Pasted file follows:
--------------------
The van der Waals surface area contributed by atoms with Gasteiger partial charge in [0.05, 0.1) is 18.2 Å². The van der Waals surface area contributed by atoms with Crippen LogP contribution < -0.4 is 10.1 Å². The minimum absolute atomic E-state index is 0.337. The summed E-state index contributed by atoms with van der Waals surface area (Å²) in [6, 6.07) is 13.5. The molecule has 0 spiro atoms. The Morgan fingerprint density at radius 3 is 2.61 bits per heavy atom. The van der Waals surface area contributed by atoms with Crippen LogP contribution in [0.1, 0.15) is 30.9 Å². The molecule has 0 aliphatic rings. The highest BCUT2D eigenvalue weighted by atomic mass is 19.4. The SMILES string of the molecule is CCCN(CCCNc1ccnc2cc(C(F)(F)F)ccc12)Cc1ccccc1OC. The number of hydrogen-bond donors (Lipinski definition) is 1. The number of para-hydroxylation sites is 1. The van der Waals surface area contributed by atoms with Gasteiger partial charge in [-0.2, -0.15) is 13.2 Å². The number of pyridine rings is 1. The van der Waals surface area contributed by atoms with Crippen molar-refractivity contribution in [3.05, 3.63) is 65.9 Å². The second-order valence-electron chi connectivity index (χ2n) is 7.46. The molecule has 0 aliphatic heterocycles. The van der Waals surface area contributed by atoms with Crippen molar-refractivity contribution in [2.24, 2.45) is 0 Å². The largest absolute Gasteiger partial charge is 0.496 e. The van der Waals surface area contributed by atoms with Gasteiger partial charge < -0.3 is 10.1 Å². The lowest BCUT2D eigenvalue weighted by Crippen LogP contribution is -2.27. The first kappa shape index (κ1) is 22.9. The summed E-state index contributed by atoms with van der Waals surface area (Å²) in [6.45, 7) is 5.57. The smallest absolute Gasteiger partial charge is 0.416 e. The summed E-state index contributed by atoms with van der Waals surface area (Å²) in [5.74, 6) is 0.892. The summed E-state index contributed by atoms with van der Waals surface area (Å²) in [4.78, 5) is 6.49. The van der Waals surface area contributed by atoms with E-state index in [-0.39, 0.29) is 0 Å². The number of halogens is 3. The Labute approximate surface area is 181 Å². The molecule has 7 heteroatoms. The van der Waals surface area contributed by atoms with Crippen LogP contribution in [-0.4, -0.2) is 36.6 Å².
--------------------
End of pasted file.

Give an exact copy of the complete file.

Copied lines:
The van der Waals surface area contributed by atoms with Gasteiger partial charge in [0.05, 0.1) is 18.2 Å². The van der Waals surface area contributed by atoms with Crippen LogP contribution < -0.4 is 10.1 Å². The minimum absolute atomic E-state index is 0.337. The summed E-state index contributed by atoms with van der Waals surface area (Å²) in [6, 6.07) is 13.5. The molecule has 0 spiro atoms. The Morgan fingerprint density at radius 3 is 2.61 bits per heavy atom. The van der Waals surface area contributed by atoms with Crippen LogP contribution in [0.1, 0.15) is 30.9 Å². The molecule has 0 aliphatic rings. The highest BCUT2D eigenvalue weighted by atomic mass is 19.4. The SMILES string of the molecule is CCCN(CCCNc1ccnc2cc(C(F)(F)F)ccc12)Cc1ccccc1OC. The number of hydrogen-bond donors (Lipinski definition) is 1. The number of para-hydroxylation sites is 1. The van der Waals surface area contributed by atoms with Gasteiger partial charge in [-0.2, -0.15) is 13.2 Å². The number of pyridine rings is 1. The van der Waals surface area contributed by atoms with Crippen molar-refractivity contribution in [3.05, 3.63) is 65.9 Å². The second-order valence-electron chi connectivity index (χ2n) is 7.46. The molecule has 0 aliphatic heterocycles. The van der Waals surface area contributed by atoms with Crippen molar-refractivity contribution in [2.24, 2.45) is 0 Å². The largest absolute Gasteiger partial charge is 0.496 e. The van der Waals surface area contributed by atoms with Gasteiger partial charge < -0.3 is 10.1 Å². The lowest BCUT2D eigenvalue weighted by Crippen LogP contribution is -2.27. The first kappa shape index (κ1) is 22.9. The summed E-state index contributed by atoms with van der Waals surface area (Å²) in [6.45, 7) is 5.57. The smallest absolute Gasteiger partial charge is 0.416 e. The summed E-state index contributed by atoms with van der Waals surface area (Å²) in [5.74, 6) is 0.892. The summed E-state index contributed by atoms with van der Waals surface area (Å²) in [4.78, 5) is 6.49. The van der Waals surface area contributed by atoms with E-state index in [-0.39, 0.29) is 0 Å². The number of halogens is 3. The Labute approximate surface area is 181 Å². The molecule has 7 heteroatoms. The van der Waals surface area contributed by atoms with Crippen LogP contribution in [-0.4, -0.2) is 36.6 Å².